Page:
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|University of Toronto, Canada|
|Keynote: J Cancer Sci Ther|
|The existing CA-125 assay for ovarian cancer has been used for many years but is widely regarded to be inadequate, especially for detection of early development of the disease (stages I and II). Accordingly, there is an urgent requirement for a screening assay that can detect the presence of ovarian or fallopian tube tumours at the early stage of the dieease via biomarker technology. Our technology involves the biomarker, lysophosphatic acid (LPA), which has clearly been shown to be present in the early stages of disease. Currently, there is no simple screening assay for this molecule in serum or blood. We are in the process of developing both a simple screening assay, and a biosensor technique specially desigend for the clinical biochemistry lab for LPA. The design of our assay is based upon the highly selective disruption of the binding of gelsolin to the protein actin by LPA, which is signalled via a rhodamine dye. We have studied the concentration-dependent break up of the gelsolin-actin-rhodamine complex at LPA concentrations of biological significance (1-50 micromolar). This chemistry has been shown to be effective in serum. In order to produce a future assay, it is necessary to transfer the chemistry to a suitable material surface. This has been succesfully achieved by Ni-NTA linkers via their attachment to his-tags on gelsolin (to plastic, silica and metal). For these surfaces, we have developed nanoparticle technology (SiO2) that increases the surface area available for protein probe binding. To date, we have demonstrated that LPA concentrations at sub- 20 micromolar concentration can be measured directly in human serum.|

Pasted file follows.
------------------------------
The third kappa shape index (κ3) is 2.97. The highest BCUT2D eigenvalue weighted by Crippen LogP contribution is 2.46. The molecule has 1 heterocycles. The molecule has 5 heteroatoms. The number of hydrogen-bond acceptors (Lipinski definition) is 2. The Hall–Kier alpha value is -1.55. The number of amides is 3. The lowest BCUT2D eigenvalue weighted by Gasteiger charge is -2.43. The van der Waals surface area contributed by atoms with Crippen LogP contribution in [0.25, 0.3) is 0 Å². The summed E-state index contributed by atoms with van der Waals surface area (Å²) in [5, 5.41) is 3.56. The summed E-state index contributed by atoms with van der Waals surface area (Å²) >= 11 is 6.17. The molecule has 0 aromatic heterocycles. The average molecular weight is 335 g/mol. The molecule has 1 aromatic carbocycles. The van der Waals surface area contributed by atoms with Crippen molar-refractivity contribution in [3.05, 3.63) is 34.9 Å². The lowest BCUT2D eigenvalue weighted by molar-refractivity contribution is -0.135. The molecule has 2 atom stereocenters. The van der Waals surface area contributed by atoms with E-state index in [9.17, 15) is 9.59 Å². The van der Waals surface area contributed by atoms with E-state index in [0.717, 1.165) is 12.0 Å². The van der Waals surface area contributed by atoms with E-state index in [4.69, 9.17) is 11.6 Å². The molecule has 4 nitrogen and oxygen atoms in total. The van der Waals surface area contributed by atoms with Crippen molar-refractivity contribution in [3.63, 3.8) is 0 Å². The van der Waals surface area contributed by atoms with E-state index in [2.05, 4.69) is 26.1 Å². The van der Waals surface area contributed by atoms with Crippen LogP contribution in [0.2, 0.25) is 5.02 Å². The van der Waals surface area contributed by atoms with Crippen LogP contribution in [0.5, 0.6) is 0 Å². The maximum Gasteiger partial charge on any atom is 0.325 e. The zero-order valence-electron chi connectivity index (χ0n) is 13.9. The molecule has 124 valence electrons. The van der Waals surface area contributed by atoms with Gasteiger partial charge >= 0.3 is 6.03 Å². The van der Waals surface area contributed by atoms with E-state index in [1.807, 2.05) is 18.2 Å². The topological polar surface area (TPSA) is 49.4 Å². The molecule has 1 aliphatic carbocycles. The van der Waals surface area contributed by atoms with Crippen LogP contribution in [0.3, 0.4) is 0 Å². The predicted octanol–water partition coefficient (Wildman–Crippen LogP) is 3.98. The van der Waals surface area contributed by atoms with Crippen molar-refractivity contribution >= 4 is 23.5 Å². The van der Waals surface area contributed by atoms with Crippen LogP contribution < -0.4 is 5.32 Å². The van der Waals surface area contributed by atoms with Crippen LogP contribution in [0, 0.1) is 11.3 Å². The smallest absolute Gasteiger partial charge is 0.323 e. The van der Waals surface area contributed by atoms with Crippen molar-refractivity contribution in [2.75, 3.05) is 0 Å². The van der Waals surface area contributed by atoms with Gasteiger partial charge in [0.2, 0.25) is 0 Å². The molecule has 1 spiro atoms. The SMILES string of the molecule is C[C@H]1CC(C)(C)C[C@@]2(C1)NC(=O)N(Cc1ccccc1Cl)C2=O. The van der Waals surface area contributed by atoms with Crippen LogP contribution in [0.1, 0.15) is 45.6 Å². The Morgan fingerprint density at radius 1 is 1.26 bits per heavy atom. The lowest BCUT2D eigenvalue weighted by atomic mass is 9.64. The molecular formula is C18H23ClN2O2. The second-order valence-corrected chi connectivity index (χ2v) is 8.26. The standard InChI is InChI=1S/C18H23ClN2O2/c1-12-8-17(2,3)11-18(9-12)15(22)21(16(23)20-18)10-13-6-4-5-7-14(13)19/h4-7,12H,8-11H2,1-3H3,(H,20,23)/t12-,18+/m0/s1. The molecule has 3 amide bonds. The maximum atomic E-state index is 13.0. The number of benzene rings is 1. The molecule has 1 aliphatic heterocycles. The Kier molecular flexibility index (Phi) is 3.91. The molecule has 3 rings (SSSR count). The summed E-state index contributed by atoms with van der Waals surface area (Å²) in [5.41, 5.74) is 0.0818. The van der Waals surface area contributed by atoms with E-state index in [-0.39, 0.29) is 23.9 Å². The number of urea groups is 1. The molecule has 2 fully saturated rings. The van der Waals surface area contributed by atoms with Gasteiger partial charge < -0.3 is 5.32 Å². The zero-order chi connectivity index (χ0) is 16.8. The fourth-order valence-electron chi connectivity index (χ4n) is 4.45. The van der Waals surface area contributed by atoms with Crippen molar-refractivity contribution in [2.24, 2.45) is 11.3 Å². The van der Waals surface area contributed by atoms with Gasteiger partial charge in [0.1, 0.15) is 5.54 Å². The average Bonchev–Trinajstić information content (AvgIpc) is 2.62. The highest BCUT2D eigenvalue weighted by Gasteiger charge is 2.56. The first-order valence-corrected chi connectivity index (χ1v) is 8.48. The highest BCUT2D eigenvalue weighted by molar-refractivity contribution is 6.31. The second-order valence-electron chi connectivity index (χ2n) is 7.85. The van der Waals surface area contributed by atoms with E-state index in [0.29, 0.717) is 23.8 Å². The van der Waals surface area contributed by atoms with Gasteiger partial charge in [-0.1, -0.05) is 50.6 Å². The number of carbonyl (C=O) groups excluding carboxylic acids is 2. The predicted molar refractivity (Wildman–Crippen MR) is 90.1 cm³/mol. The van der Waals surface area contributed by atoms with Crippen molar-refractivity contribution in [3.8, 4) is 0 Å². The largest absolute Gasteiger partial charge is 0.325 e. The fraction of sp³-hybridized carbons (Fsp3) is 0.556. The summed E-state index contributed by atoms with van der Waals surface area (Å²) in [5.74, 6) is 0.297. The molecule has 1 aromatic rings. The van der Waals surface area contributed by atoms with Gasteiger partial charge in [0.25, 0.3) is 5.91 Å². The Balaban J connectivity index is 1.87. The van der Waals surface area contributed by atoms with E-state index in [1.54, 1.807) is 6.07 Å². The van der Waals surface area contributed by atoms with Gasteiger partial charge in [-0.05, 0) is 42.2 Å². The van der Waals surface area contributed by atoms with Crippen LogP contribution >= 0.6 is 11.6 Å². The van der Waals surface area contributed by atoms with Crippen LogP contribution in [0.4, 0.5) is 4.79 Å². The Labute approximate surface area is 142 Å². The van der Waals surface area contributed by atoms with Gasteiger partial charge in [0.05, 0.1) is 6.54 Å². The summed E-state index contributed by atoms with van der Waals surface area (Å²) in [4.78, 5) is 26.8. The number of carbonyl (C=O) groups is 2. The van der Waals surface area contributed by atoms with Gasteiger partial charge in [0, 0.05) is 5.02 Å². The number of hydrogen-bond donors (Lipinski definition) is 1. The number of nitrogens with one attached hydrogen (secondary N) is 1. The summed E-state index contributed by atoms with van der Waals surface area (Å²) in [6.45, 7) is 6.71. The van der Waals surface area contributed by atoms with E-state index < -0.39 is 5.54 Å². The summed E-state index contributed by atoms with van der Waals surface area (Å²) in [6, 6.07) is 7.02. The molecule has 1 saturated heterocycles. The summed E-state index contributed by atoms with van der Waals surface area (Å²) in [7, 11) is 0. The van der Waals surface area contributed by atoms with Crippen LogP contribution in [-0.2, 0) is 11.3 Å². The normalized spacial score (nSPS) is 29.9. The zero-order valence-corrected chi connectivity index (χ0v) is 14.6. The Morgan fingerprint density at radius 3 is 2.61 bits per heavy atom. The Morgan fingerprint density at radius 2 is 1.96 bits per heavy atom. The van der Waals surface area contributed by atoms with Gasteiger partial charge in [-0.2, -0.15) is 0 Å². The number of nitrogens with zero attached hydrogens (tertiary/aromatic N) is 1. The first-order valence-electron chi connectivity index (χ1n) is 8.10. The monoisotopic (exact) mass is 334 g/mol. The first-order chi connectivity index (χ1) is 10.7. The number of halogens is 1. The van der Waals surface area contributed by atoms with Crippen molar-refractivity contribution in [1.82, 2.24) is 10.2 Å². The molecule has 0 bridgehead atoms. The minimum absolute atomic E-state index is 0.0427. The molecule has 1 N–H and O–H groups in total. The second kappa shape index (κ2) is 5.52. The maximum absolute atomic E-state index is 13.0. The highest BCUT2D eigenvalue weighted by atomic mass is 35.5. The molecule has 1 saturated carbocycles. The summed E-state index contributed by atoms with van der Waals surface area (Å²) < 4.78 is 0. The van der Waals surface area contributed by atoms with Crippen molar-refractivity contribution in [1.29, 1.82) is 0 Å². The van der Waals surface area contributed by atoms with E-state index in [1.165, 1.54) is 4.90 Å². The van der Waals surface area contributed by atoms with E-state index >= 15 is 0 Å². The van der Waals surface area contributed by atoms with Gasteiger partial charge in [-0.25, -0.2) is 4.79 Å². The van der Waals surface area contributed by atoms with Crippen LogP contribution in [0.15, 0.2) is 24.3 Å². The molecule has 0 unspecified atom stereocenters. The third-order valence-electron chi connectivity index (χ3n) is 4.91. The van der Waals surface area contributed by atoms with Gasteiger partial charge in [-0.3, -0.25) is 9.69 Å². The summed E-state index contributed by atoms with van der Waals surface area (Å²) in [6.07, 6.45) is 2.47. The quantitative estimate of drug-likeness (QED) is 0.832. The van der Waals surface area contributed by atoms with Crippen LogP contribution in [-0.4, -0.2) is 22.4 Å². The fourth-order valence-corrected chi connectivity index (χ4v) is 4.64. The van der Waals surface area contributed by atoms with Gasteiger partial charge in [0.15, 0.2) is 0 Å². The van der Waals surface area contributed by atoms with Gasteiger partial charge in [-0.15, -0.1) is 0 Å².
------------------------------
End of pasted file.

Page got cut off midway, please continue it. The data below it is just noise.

Michael Thompson has completed his PhD from McMaster University in Hamilton, Ontario. He is a Professor of Bioanalytical Chemistry in both the Department of Chemistry and Institute for Biomedical Engineering at the University of Toronto. He has published close to 300 papers in international journals and has received many prestiguous awards for his research. He served on the Editorial Boards of major journals and is currently Editor in Chief of the Royal Society of Chemistry book series on Detection Science. He was a Fellow of the Royal Society of Canada in 1999.
Email: [email protected]
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